To ensure correct use of funds, the care of each grantee is monitored by the Office of Justice Program’s Assistant Attorney General. As requested by the president, use of funds and program progress must be reported to the Justice Program throughout the fiscal year. Thus, “recipients must be prepared to track and report on the specific outcomes and benefits attributable to the use of Recovery Act funds” (DOJ, 2009). Not only must data and information be provided, they must be measured and identified in quarterly reports. Reports include cost, administrative fees, materials, supplies, and other expenses like tracking and program results or material.

Even with government monitoring, it was reported that “monitoring should be better documented” (“Justice Discretionary Grants”, 2001). With a considerable growth of funds given to the Byrne Program, Washington D.C that reports the money was not properly managed. This was seen as “a substantial number of Byrne files did not contain progress and financial reports significant to cover the grant period” (“Justice Discretionary Grants:”, 2001). Some organizations awarded failed to submit any report at all. In addition, a staggering 68% produced their progress reports late and 29% did not contain the monitoring plan that followed the required guidelines.

Close monitoring is a package deal with the grant program. The protocols and rules establish grantees between the government and organizations that funds are used appropriately and with positive results. The Byrne Assistance Program awarded nearly a hundred grants in the year 2000 adding up to $69 million. In the previous year, 110 grants were awarded. As a result, “discretionary funds are awarded on a competitive basis” (Laney, 1998). However, some programs or initiatives can receive priority over others. These priorities are issued by the Byrne Program it’s self with help from Congress. It can be seen in bills passed or amended throughout the Congressional year. In this way, all applications are subject to a review by the Bureau of Justice Assistance.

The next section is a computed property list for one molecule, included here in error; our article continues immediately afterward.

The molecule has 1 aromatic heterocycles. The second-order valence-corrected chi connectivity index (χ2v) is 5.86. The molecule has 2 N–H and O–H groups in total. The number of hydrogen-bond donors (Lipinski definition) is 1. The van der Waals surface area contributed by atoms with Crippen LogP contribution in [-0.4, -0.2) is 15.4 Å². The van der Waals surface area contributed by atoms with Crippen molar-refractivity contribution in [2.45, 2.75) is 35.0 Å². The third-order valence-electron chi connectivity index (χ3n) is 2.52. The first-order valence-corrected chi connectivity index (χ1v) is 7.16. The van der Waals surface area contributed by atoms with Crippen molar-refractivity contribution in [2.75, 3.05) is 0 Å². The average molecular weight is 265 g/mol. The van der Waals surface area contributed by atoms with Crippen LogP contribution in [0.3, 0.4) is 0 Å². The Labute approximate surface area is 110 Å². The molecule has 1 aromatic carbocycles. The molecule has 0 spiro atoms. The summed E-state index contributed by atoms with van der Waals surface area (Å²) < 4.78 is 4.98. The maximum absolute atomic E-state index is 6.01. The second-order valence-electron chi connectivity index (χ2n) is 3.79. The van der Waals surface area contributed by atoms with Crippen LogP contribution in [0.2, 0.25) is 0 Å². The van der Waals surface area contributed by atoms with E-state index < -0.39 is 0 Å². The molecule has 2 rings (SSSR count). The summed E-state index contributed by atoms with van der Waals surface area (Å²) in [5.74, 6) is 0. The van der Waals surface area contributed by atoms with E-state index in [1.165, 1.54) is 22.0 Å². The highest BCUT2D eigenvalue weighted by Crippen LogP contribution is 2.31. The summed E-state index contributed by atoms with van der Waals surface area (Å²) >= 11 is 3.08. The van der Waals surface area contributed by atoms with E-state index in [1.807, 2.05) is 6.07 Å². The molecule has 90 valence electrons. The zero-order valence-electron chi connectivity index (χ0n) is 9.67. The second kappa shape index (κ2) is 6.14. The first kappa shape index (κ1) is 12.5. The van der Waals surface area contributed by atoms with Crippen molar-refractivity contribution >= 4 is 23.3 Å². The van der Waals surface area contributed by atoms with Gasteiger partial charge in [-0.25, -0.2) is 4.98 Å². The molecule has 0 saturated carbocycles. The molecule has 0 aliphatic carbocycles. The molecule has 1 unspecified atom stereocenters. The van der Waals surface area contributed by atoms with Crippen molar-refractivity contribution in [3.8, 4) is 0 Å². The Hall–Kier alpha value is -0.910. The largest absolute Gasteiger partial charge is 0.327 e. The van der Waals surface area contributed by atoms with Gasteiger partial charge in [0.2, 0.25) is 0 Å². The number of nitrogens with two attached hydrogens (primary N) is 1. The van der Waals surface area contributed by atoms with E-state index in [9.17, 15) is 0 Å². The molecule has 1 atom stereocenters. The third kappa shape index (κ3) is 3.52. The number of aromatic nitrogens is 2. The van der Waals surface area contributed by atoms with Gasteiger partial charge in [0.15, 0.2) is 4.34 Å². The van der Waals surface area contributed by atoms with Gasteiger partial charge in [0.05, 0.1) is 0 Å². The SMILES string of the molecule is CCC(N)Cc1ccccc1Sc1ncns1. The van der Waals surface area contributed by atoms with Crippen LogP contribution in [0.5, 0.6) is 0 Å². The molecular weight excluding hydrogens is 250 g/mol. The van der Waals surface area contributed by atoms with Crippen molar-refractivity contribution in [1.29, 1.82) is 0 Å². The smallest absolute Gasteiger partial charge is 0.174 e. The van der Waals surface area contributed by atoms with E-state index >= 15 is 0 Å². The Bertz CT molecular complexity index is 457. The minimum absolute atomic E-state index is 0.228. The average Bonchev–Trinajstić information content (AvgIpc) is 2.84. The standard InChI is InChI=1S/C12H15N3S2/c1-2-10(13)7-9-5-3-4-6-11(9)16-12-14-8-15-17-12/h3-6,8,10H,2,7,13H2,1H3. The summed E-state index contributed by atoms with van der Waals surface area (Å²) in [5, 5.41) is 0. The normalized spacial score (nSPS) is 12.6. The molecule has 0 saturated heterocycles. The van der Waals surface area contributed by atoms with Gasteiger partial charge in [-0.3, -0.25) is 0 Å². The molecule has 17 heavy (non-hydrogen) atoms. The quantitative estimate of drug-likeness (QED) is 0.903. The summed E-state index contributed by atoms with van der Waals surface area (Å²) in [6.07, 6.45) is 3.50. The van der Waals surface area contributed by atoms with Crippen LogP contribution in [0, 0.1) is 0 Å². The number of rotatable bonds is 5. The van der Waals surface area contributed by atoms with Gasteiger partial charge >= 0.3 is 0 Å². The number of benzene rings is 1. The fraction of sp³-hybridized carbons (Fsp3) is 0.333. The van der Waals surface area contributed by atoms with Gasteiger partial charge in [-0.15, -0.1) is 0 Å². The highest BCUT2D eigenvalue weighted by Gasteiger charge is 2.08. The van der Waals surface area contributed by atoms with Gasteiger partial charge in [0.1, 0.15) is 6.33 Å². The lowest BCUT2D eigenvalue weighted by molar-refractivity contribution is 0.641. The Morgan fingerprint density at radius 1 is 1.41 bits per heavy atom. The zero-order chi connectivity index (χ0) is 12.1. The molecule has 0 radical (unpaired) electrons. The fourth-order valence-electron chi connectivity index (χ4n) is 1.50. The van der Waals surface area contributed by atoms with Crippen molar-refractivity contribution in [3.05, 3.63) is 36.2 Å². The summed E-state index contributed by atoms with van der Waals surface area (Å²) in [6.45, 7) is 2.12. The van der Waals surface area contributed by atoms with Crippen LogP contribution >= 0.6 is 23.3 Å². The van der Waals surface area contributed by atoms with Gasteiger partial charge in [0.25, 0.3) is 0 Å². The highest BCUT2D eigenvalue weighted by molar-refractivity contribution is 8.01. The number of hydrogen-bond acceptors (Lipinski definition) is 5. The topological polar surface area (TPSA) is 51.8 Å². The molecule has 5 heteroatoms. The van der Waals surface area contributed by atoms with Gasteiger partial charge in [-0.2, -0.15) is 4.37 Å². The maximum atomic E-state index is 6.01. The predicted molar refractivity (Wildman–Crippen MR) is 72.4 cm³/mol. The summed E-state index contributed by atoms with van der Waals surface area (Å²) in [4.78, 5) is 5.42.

In this world nothing is considered perfect. Most things in life require hard work to become the best it can be. This holds true to the criminal justice system. The system requires assistance to combat crime and reach out to victim. From retraining officers and changing tactics to informational programs for youth, all help is good help to provide a safe environment. Specialized grant program like Byrne Discretionary Grant Program, provides an avenue to crime prevention. It is a useful and creditable source of funding that is closely monitored and ensures a peaceful community for generations to come.



(2001). Justice discretionary grants: Byrne program and violence against women office grant monitoring should be better documented (GOA 02 25). Retrieved from General Accounting Office of Washington D.C website:

Laney, G. (2008). Crime control assistance through the byrne programs (97-265 GOV).Retrieved from CRS Report for Congress website:

(2009). Retrieved from U.S. Department of Justice Office of Justice Programs Bureau of Justice Assistance website:


About Russia Robinson

I use my writing talents, and skills I’ve learned through academics and experience, to benefit the greater good of society. Conducting research, writing articles, essays, and blogging, I give informative information on a variety of topics and issues that affect society. I also write creative works like children’s books, short stories, poems, and a novel in progress. I earned a BA in English creative writing and American literature from San Francisco State and graduate studies in Technical Writing at Kennesaw State University. Through my career in education and mental health I have spent more than 10 years’ helping young people succeed. I am a certifiable Language Arts teacher, working in education, social services, and mental health. Interested in my writing services? Feel free to contact me via email.